4.2.3 Cultural/creative industries: policies and programmes
There is no overall legal framework to specifically promote and develop the cultural / creative industries. The legal provisions that affect cultural industries refer to specific cultural sectors (book production, music, films, etc.) and to economic sectors, e.g., small entrepreneurship, activities of transnational media corporations in Croatia, etc.
The cultural industries in Croatia have not been recognised as a specialised field of cultural development. They are identified within the established cultural creativity areas like music, film, audiovisual, etc. and supported through regular subsidies of the Ministry of Culture and local communities. In October 2008 the first attempt to support cultural industries as a specialised field of cultural production was launched by the Ministry of Culture, in cooperation with the former Ministry of Economy, Labour and Entrepreneurship. The competition for funds to cover the costs of technological equipment, administrative and office expenses etc. was opened and over 450 cultural entrepreneurs applied to the call. Two million HRK (approx. 280 000 EUR) were distributed to over 70 cultural companies, organisations and freelance artists in the first year of the project and four million HRK (approx. 560 000 EUR) in 2009. The same amount was allocated in 2010 (136 projects supported), in 2011 (128 projects selected for this year) and in 2012 (90 projects selected).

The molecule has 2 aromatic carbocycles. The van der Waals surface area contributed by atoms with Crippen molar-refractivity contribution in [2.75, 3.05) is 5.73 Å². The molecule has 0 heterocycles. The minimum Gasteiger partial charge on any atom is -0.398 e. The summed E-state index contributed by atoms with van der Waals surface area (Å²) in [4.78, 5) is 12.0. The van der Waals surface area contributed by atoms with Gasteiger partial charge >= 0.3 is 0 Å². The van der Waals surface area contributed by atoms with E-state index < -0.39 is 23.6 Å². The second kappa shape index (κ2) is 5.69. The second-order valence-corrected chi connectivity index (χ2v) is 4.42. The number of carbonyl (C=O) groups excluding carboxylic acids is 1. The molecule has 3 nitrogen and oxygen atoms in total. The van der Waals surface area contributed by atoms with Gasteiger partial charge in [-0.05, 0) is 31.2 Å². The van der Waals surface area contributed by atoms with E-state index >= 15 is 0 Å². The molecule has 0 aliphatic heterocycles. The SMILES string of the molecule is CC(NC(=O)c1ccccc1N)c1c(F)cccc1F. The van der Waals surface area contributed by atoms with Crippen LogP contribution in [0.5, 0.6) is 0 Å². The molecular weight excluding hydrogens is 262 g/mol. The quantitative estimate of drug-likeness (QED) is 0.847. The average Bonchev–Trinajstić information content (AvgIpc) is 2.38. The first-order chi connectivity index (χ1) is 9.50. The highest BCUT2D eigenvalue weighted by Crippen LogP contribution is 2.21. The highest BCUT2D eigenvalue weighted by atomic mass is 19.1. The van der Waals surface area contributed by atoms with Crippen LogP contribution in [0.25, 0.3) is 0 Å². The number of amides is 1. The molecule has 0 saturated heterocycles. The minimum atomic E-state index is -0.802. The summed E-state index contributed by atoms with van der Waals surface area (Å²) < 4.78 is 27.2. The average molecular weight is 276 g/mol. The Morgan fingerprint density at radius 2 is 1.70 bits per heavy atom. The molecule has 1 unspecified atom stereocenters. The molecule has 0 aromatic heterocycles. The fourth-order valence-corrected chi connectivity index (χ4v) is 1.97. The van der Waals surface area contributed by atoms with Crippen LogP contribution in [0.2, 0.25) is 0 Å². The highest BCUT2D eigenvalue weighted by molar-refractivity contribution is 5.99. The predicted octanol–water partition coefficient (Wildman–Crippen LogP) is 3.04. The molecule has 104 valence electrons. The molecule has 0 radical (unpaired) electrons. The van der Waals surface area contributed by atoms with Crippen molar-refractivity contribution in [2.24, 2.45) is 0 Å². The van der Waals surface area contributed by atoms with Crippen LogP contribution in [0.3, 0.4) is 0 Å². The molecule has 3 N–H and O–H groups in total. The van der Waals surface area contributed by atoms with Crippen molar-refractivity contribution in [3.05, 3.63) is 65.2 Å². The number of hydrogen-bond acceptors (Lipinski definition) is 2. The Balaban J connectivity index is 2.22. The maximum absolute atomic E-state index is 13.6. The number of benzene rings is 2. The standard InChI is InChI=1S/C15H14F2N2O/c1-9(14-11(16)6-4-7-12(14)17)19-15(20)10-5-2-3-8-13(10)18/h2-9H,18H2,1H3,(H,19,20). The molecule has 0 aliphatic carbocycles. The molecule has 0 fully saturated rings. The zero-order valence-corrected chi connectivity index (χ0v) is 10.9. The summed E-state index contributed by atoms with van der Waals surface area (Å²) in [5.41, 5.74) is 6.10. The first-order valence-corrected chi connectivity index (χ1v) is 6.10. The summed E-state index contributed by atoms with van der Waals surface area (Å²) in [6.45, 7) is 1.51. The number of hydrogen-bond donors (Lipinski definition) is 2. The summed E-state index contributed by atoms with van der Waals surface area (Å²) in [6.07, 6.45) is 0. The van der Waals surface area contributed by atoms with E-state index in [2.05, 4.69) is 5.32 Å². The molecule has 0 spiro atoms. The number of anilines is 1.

The government, and in some cases local and regional authorities, are subsidising book production, music production and the recording and film industries (see chapter 5.3.6). The former government introduced several innovations as a consequence of this proposed 2004 reform, such as bursaries for writers and translators and fixed book price regulations in the form of an Agreement between publishers and relevant ministries. New legislation regarding audiovisual activities was put into force in 2007 and 2011.
The cultural industries are statistically not transparent nor are they perceived, by the public, as a profit-driven sector. However, some sectors such as publishing or film and music distribution and production are almost entirely privatised and generate funds from a variety of sources including public funding, sponsorship but also direct investment and their own income. The products of domestic cultural industries are mostly distributed and consumed in the domestic market with the exception of pop-music and soap-operas, which are successfully exported throughout the region. Films also find their way to international audiences (mainly through festivals) and there are a few writers whose works are translated and distributed internationally. Liberalisation of the audio-visual market and the presence of private broadcasters on the Croatian market will, to a certain extent, boost the domestic audio-visual production which includes both the advertising sector but also independent productions (mostly entertainment programmes).
Lack of appropriate statistics for this sector makes it impossible to assess the turnover or employment figures for most culture industries in Croatia, but it is evident that employment in the sector has been growing constantly in the period 1998-2008, as shown in Jurlin (2008: 127-128) (see chapter 9.1).
The new government announced stronger support for cultural and creative industries in its mandate. New legislation regarding book policy and audiovisual activities have been announced.